Carlow, Kildare, Kilkenny, Laois, Meath, Tipperary, Waterford, Wexford, Wicklow
South West Region: Call 1890 222 425
Clare, Cork, Kerry, Limerick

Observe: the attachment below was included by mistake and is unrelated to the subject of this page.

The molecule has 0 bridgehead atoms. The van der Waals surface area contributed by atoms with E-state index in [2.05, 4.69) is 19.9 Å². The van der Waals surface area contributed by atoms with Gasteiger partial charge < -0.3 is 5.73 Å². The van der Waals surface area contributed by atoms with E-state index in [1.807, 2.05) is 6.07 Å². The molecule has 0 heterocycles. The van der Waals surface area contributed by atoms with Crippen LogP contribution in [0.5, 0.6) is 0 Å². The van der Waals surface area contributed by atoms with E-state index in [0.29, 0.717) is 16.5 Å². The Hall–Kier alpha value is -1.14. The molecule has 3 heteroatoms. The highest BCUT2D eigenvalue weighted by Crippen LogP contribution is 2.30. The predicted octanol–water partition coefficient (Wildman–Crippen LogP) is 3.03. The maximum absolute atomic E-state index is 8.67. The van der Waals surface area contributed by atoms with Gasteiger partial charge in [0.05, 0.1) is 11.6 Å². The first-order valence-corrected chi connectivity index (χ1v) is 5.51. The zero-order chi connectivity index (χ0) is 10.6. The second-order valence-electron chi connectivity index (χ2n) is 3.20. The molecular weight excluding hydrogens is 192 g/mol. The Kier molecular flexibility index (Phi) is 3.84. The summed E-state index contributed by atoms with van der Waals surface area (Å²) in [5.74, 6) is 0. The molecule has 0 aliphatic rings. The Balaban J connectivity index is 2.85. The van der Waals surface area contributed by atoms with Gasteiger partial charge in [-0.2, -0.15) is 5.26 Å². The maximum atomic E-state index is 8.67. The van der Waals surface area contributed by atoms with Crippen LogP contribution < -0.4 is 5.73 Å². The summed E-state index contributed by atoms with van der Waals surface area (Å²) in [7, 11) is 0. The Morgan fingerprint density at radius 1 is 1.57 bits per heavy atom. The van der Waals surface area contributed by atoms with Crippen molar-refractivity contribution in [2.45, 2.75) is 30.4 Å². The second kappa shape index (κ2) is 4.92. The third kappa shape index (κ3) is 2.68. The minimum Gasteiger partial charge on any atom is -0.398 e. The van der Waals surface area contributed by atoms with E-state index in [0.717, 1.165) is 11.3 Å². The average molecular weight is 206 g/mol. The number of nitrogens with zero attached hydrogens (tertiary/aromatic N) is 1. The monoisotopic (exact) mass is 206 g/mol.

Prize draw winners announced Following the prize draw on RTÉ's fab News2Day we are delighted to announce the winners of the 2018 MS Readathon prize draw! Ipad Winners Catherine Clinch, Scoil Bhride, Dublin Riain Flemming, Scoil Mhuire, Dublin Jacob Vaughan, St Brigids, Dublin Ciara Leahy, Scoil Ide, Galway Muireann Lambe, Cloonakilla NS, Roscommon Sarah Lukacova, Kinsale Community School, Cork Leon MacCartaigh, Gaelscoil Dara, Galway Alison Thornton, Ballymakenny College, Louth Rebecca O’Connor, Scoil Realt na Mara, Dublin Leah McDonagh, Allen NS, Kildare Headphone Winners - kindly sponsored by Panasonic David Mullarkey, Carrig NS, Tipperary Ryan Kavaige, Gaelscoil Ui Drisceoil, Cork Poppy Comerford, Rathgar NS, Dublin Siofra Mason, Munroe NS, Kilkenny Eabha McCoffey, Castletownsend NS, Cork Grace Nolan, St Laurences NS, Kildare Abbie Sweeney, Kilbarry NS, Cork Senan Miland, Marnocks NS, Dublin Conor McDermot, Our Lady's NS, Dublin Karoilna Gorzala, Tullow Community School, Carlow Cian Byrne, St Mary's, Wicklow Amber Donohoe Harbridge, Stratford NS, Dublin Cal Jackman, Portlaoise Educate Together, Laois Shane Doherty, Scoil Naomhh Fionán, Donegal Aidan O'Dunaigh, Gaelscoil Ros Eo, Dublin Brianne Farnan, Oatlands Primary, Co Dublin Lyla Roddy, Scoil Bhríde, Kildare Alice Ryan, Scoil Bhríde, Galway Jake O'Dathlaoich, Gaelscoil Nás na Ríogh, Kildare Erica Keddy, St Brigid's GNS, Dublin Florence Ross, SVdP Girls NS, Dublin Beth Ni Choibheanaigh, Gaeelscoil Charraig Uí Leighin, Cork Cathy O'Mahony, Crecora NS, Limerick Isabel Fleet, Galway Greta Patterson, Co Dublin Rachel Cleary, Tipperary Amal Salawu, Dubln Ella Monahan, Meath Abi Murphy, Meath Cliona Manning, Cork Thanks to everyone for taking part in the 2018 MS Readathon